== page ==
Due to the Corona pandemic since March 2020, eSports has once again gained in importance. In the eSport-Bund Deutschland (ESBD) alone, 58 pure eSport clubs and 25 multi-sport clubs with eSport offerings are now organized. In the implementation of eSport competitions, new legal questions arise again and again, starting with the competition format to the design of the legal relationships to the clubs and games, furthermore the implementation of sports and arbitration jurisdiction as well as the aspects of marketing. With this article, the authors aim to provide an introduction to the relevant topics of eSports.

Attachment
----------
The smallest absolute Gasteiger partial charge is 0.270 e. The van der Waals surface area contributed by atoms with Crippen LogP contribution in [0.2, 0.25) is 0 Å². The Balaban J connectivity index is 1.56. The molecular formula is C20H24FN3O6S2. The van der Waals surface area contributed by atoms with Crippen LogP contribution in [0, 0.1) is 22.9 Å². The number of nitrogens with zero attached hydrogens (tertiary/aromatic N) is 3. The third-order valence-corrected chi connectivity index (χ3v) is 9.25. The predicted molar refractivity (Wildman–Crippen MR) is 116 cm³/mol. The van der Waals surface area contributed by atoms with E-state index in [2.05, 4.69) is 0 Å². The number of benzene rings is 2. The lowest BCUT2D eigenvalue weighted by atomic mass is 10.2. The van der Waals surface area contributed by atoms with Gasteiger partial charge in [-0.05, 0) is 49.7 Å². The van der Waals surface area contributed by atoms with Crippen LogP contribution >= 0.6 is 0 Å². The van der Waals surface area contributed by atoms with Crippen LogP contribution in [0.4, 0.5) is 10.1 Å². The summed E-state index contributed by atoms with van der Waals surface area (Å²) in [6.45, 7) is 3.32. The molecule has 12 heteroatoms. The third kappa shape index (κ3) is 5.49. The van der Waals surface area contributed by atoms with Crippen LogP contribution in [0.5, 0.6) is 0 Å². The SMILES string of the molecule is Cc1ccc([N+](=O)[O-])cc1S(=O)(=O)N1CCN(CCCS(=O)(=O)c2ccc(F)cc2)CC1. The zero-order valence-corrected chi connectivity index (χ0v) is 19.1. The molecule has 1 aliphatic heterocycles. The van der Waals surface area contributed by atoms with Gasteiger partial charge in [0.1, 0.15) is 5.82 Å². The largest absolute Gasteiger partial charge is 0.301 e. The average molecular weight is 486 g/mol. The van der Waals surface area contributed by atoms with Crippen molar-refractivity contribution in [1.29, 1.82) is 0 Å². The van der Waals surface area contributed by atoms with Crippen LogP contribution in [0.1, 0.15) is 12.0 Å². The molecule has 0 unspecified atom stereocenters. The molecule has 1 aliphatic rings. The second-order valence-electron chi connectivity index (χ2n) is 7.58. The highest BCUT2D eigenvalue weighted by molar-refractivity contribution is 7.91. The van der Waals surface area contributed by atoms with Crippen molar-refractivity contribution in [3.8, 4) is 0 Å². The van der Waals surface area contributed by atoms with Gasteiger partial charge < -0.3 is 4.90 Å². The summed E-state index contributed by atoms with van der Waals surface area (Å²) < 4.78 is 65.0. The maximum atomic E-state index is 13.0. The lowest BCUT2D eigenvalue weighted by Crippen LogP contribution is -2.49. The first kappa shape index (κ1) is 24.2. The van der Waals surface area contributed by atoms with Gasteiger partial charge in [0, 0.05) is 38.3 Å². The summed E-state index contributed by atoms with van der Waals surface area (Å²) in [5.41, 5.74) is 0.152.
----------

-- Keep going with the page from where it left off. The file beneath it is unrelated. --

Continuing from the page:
As far as the competition formats are concerned, there is still a lot to develop. The publishers, as organizers of the competitions, are constantly designing new formats and structures, about which no generally valid statement can yet be made because of the constant innovations. A distinction can be made between professional team tournaments and amateur tournaments. In the case of the former, in particular, a license is required for participation. Mixed forms and variations are also carried out, a final structure is not yet foreseeable. The competition regulations are also essential, which differ in each case according to the competition formats, also according to whether the participants are amateurs or professional players. Here, of course, the conditions of participation are also different, as well as how large the individual teams of participants are, where the local headquarters of the team is, as well as the age of the players. Any tournament rules must be designed to ensure the viability and integrity of the competition. In this regard, there is little difference from tournament regulations in conventional sports. The authors explain the specifics of the exceptions of eSports, which must arise for the tournament rules due to the specificity of the sport.